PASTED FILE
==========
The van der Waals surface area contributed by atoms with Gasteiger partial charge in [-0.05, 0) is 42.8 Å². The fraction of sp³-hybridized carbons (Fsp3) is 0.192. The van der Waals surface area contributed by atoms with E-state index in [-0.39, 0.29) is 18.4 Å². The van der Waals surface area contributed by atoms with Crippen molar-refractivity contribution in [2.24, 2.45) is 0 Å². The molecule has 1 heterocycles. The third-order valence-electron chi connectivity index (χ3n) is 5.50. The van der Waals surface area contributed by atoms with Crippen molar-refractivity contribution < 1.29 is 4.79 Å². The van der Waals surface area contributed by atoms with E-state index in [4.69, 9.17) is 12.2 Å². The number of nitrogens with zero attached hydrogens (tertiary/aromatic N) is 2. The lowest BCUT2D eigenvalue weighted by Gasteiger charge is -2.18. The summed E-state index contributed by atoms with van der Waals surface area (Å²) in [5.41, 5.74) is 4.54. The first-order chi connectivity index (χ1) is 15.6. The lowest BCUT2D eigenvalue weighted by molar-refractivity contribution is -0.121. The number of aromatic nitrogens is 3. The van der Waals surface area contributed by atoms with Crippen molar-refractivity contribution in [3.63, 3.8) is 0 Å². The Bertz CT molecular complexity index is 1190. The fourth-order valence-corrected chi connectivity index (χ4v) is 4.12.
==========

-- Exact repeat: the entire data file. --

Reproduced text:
The van der Waals surface area contributed by atoms with Gasteiger partial charge in [-0.05, 0) is 42.8 Å². The fraction of sp³-hybridized carbons (Fsp3) is 0.192. The van der Waals surface area contributed by atoms with E-state index in [-0.39, 0.29) is 18.4 Å². The van der Waals surface area contributed by atoms with Crippen molar-refractivity contribution in [2.24, 2.45) is 0 Å². The molecule has 1 heterocycles. The third-order valence-electron chi connectivity index (χ3n) is 5.50. The van der Waals surface area contributed by atoms with Crippen molar-refractivity contribution < 1.29 is 4.79 Å². The van der Waals surface area contributed by atoms with E-state index in [4.69, 9.17) is 12.2 Å². The number of nitrogens with zero attached hydrogens (tertiary/aromatic N) is 2. The lowest BCUT2D eigenvalue weighted by Gasteiger charge is -2.18. The summed E-state index contributed by atoms with van der Waals surface area (Å²) in [5.41, 5.74) is 4.54. The first-order chi connectivity index (χ1) is 15.6. The lowest BCUT2D eigenvalue weighted by molar-refractivity contribution is -0.121. The number of aromatic nitrogens is 3. The van der Waals surface area contributed by atoms with Crippen molar-refractivity contribution in [3.63, 3.8) is 0 Å². The Bertz CT molecular complexity index is 1190. The fourth-order valence-corrected chi connectivity index (χ4v) is 4.12.